2016-04-30

Getting into Electron

Looking for something new and interesting, I decided to take my first, tentative steps into the world of Electron. While I'm quite interested in the possibilities offered by Node.js, I've not actually done much with it, so jumping into Electron is that little bit more daunting. I have spent plenty of time with JavaScript/jQuery though, which is the important thing.

First off is the setting up the basic application structure. Each application has a couple of files essentially describing it and laying out behavior and functions, then at least one more file that contains the visible content.

The first file, package.json is a basic description of the application that points to the main file that holds the core.

package.json
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{
  "name"    : "testapp",
  "version" : "0.1.0",
  "main"    : "main.js"
}

In this case (and by default IIRC), the core file is named main.js.

First off, this file enables Electron itself (by way of a require statement), adds some short-hand constants, and sets up the main window. In addition, it adds a handler that quits the application when the window is closed.

After setting the dimensions of the window, the file index.html is loaded, the File/Edit/etc. menus are disabled, and behavior for handling the window being closed is added.


main.js

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'use strict';

const electron = require('electron');
const app = electron.app;
const BrowserWindow = electron.BrowserWindow;

var mainWindow = null;

app.on('window-all-closed', function() {
    app.quit();
});

app.on('ready', function() {
    mainWindow = new BrowserWindow({width:1024, height: 768});
    mainWindow.loadURL('file://' + __dirname + '/index.html');
    mainWindow.setMenu(null);
    mainWindow.on('closed', function() {
        mainWindow = null;
    });
});



The rest of the application is comprised of the usual mix of HTML, CSS and JavaScript that you'd write for any website/app. In this example, I just have a 3 column layout displaying version info and a button (that allows me to test jQuery functionality via my external fakeButton.js file - which, in short, changes the button size and color to indicate it has been clicked).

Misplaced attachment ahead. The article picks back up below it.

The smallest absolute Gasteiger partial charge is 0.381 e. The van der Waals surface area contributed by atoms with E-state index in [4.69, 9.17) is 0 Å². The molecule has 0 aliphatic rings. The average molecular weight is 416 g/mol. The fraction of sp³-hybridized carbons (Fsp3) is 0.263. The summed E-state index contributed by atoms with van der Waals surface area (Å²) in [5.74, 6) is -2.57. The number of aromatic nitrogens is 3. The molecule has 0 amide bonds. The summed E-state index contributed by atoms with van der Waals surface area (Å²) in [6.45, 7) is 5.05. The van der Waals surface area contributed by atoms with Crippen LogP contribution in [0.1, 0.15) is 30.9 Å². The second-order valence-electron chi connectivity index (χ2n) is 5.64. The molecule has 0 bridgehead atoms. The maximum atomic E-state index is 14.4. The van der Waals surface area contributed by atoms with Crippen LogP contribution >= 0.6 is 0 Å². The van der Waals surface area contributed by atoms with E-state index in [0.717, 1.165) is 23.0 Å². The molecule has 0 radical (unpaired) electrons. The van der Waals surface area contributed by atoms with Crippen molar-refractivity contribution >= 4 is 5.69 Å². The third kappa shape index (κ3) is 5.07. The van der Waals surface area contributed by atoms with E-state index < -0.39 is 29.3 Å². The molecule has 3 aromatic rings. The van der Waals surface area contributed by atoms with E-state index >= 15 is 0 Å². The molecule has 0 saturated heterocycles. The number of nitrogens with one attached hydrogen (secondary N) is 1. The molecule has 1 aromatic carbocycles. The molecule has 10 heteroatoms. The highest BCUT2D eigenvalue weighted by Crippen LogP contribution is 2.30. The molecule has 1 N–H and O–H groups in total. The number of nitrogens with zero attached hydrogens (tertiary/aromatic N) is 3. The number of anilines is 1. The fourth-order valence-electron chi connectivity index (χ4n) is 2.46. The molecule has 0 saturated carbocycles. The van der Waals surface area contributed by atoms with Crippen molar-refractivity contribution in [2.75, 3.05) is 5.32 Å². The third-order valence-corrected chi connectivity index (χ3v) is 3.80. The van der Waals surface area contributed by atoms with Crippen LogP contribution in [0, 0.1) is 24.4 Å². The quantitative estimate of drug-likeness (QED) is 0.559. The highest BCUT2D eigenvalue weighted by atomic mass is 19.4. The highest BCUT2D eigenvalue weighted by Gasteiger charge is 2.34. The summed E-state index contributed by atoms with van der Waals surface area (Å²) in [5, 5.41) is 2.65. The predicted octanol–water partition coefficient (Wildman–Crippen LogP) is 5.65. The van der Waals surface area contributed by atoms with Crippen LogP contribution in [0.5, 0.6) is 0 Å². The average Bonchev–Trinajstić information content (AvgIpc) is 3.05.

index.html

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<!DOCTYPE html>
<html>
    <head>
        <meta charset="UTF-8">
        <title>testapp</title>
        <link rel="stylesheet" type="text/css" href="lib/style.css" />
    </head>

    <body>

        <div class="container">

            <img src="img/generic-heading.png" alt="heading" title="heading" width="480" height="120" />

            <div class="column-left">

                <div class="link-container">

                    <p><a href="http://www.google.com/" title="test link">google</a></p>

                </div>

            </div>

            <div class="column-right">

                <div class="link-container">

                    <p>some more stuff</p>

                </div>

            </div>

            <div class="column-center">

                <div class="content">

                    <h2>Content goes here</h2>

                    <ul>Version info:
                        <li>node <script>document.write(process.versions.node)</script></li>
                        <li>Chrome <script>document.write(process.versions.chrome)</script></li>
                        <li>and Electron <script>document.write(process.versions.electron)</script></li>
                    </ul>

                    <input type="submit" name="buttonTest" id="buttonTest" value="Click Here" class="button" />

                </div>

            </div>

        </div>

    </body>

    <script>window.$ = window.jQuery = require('./lib/jquery-2.2.3.min.js');</script>
    <script src="./lib/fakeButton.js"></script>

</html>


It's important to take note of the <script> block that enables jQuery (with thanks to the answer provided at http://stackoverflow.com/a/32621989):

<script>window.$ = window.jQuery = require('./lib/jquery-2.2.3.min.js');</script>

Finally, to test, pass the application directory to Electron and the application window will fire up.



 

2016-04-22

Canberra Railway Museum


Small but nicely kept collection, well worth having a look. An interesting mix of passenger cars from different eras.